I have been going over the results of a small study I’ve been running on the topic of negotiating behavior between Mainland Chinese and non-Mainlanders in China. The focus was on the attitudes of negotiators towards Mainland Chinese counter-parties. A full analysis of the results is underway, and will be available shortly. (Yes, it’s taking a little longer than expected. Sorry.)
One finding that warrants separate discussion (and further analysis) is that Americans seem to have the smallest universe of Mainland counter-parties of any group studied. American dealmakers tend to ignore State Owned Enterprises and multinational corporations to focus almost exclusively on privately held Chinese enterprises. Furthermore, American negotiators have the narrowest focus when it comes to the age of their counter-parties – concentrating almost exclusively on relatively mature (40s & 50s) age groups. It may come as no surprise that Americans are the least likely of any group to describe their own style as “collaborative” and are most likely to view their Mainland counter-party as “competitive”.
The online survey asked participants to self-select their demographic group as a single choice of:
- North American
- Mainland Chinese
- Overseas Chinese
- Greater Chinese (HK, Taiwan, Singapore)
- Asian (non-Chinese)
Overseas Chinese, Greater Chinese and Asian were aggregated into a single group – OCA (Overseas Chinese & Asian), and Other was, regrettably, discarded due to lack of sufficient sample size. Thus I was left to compare North American (NA), European (EU), Mainland Chinese (ML) and OCA (Overseas Chinese and Asian) demographic groups.
The survey was conducted online for approximately one month. A total of 160 samples were collected and about 7% were thrown out. The questionnaire had 15 questions – 12 single answer multiple-choice type (sometimes known as ‘radio-button’), 2 multiple answer multiple-choice type, and one open-text comment response. The survey was clearly aimed at those who negotiated with Mainland Chinese counter-parties, but was open to Mainland Chinese who negotiate with other Mainlanders (which made up only 11% of the sample group.) The OCA-constructed group was also small – making up under 20% of the sample. For the purpose of this discussion all results are based on common-size comparisons of the 4 demographic groups.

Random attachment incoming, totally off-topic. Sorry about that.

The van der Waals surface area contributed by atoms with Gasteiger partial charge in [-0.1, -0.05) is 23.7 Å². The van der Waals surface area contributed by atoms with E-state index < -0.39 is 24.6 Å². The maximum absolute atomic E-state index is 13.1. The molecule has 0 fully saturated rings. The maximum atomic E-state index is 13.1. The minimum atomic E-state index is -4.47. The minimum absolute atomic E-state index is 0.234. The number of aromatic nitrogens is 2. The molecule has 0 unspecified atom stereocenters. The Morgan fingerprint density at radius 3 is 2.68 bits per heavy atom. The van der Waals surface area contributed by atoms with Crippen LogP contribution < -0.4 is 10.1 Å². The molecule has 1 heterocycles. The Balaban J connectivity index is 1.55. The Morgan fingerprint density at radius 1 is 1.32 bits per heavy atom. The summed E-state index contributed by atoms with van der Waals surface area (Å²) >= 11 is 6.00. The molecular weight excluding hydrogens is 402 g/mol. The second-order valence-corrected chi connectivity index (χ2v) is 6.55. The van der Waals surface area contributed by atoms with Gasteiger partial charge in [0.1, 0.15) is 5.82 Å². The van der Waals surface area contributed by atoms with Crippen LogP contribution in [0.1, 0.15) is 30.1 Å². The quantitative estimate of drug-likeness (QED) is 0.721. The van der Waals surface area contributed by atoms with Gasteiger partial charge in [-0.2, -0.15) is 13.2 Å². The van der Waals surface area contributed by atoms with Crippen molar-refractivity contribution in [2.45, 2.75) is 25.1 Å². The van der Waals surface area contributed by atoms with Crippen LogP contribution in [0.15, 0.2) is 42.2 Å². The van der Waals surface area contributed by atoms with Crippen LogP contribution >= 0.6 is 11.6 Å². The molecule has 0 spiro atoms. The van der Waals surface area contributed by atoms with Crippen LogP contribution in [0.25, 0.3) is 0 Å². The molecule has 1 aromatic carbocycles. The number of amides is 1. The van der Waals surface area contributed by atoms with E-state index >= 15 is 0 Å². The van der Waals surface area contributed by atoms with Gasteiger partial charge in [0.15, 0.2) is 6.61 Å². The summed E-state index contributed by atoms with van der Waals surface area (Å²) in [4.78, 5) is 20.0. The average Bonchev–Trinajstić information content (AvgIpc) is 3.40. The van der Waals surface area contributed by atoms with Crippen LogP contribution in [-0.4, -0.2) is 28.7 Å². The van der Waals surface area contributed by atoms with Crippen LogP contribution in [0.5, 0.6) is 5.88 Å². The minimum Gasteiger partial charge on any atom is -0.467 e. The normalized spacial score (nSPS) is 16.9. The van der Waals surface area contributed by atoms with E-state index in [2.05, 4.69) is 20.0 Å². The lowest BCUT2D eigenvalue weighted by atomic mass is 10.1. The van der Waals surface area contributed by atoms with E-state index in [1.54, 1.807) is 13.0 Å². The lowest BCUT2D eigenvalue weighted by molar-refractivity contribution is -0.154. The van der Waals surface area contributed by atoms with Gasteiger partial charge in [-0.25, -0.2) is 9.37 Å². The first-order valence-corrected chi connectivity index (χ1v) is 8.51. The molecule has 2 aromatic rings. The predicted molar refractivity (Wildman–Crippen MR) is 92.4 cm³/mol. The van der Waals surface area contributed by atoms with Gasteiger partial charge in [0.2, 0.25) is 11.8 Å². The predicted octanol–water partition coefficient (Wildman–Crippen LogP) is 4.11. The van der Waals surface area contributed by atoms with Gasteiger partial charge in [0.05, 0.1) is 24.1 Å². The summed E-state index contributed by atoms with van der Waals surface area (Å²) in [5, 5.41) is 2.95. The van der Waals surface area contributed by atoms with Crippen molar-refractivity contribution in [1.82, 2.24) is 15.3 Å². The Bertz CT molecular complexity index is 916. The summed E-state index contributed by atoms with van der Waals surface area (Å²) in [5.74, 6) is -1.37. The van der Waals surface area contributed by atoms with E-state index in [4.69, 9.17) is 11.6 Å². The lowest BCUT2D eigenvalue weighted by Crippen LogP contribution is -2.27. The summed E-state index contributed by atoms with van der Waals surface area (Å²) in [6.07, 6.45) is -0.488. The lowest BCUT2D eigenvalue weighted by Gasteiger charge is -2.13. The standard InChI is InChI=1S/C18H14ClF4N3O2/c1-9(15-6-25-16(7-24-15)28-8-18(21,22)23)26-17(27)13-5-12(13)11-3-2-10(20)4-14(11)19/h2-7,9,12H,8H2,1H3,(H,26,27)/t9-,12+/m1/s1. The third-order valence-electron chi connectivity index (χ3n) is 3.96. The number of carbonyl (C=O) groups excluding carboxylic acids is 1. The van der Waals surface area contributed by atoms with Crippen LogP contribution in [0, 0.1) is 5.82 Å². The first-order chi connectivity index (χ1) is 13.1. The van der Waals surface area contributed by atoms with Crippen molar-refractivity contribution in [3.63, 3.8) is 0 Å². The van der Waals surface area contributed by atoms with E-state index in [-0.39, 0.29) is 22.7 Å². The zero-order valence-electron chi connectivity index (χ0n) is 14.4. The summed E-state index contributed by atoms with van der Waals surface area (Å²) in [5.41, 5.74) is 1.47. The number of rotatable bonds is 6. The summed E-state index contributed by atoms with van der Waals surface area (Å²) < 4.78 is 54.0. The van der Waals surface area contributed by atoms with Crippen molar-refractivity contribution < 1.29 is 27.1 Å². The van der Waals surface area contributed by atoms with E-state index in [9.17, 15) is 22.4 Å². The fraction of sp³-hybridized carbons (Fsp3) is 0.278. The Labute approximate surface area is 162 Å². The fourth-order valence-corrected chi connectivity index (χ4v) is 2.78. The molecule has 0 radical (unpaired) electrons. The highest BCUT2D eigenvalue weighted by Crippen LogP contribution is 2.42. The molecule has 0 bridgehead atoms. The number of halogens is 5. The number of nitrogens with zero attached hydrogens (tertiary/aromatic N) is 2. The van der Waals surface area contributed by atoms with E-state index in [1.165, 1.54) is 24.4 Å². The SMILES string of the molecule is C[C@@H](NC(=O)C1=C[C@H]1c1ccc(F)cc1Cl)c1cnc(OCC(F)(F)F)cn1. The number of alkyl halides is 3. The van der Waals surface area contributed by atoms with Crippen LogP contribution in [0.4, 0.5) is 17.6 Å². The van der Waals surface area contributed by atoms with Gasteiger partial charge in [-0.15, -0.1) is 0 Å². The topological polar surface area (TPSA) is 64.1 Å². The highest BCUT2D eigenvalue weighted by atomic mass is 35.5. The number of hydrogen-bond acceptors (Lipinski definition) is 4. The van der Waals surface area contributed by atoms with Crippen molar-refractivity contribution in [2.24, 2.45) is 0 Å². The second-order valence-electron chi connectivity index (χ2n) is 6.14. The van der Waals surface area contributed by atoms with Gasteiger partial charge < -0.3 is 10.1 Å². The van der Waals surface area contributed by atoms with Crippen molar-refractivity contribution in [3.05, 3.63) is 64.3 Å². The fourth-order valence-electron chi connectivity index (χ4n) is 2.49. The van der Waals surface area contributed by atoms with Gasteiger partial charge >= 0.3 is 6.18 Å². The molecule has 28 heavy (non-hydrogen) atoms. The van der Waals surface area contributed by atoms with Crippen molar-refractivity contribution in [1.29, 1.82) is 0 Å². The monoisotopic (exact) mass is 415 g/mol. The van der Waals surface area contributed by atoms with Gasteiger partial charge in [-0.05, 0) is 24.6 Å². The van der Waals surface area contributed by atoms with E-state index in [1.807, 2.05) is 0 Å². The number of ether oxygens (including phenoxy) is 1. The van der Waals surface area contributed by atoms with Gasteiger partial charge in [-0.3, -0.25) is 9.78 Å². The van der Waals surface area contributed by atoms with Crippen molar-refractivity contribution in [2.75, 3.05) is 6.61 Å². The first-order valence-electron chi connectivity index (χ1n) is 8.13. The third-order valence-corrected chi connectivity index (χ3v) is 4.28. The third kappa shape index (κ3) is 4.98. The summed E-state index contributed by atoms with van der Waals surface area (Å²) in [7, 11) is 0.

Americans: Older, slower, and simpler – but not poorer.
Americans are consistently negotiating with older counter-parties, doing fewer deals and trying to do simpler deals than other Mainland negotiating partners. The differences between American and European dealmakers are pronounced – though they tend to fade when comparing high-success negotiators from both sides of the Atlantic.
Age of Mainland Counter-party
(The Age of Counter-party question was a multiple-answer question, and respondents could choose any combination of “Under 30”, “30-39”, “40-49”, “50-59” and “60+”)
American negotiators distinguished themselves from the rest with their penchant for negotiating with older counter-parties. 65% of NAs were sitting down with 40-somethings, and 38% were meeting with 50-59 year-olds. Of the full sample group, 58% were negotiating with Mainlanders in their 40s and only 28% were seeing the 50’s. Of the European respondents, only 56% were meeting with Mainlanders in their 40s and 18% were meeting with those in their 50s.
Americans are shunning the kids. Only 17% of NA respondents were meeting with the ‘Under-30’ set, compared to 24% of the total sample. 29% of the EU and a whopping 59% of ML was spending time with the younger group.
(A single answer question that asked how many negotiations were engaged in during the last 12 months. The choices were “0”, “1-3”, “4-5”, “6-12” and “12+”)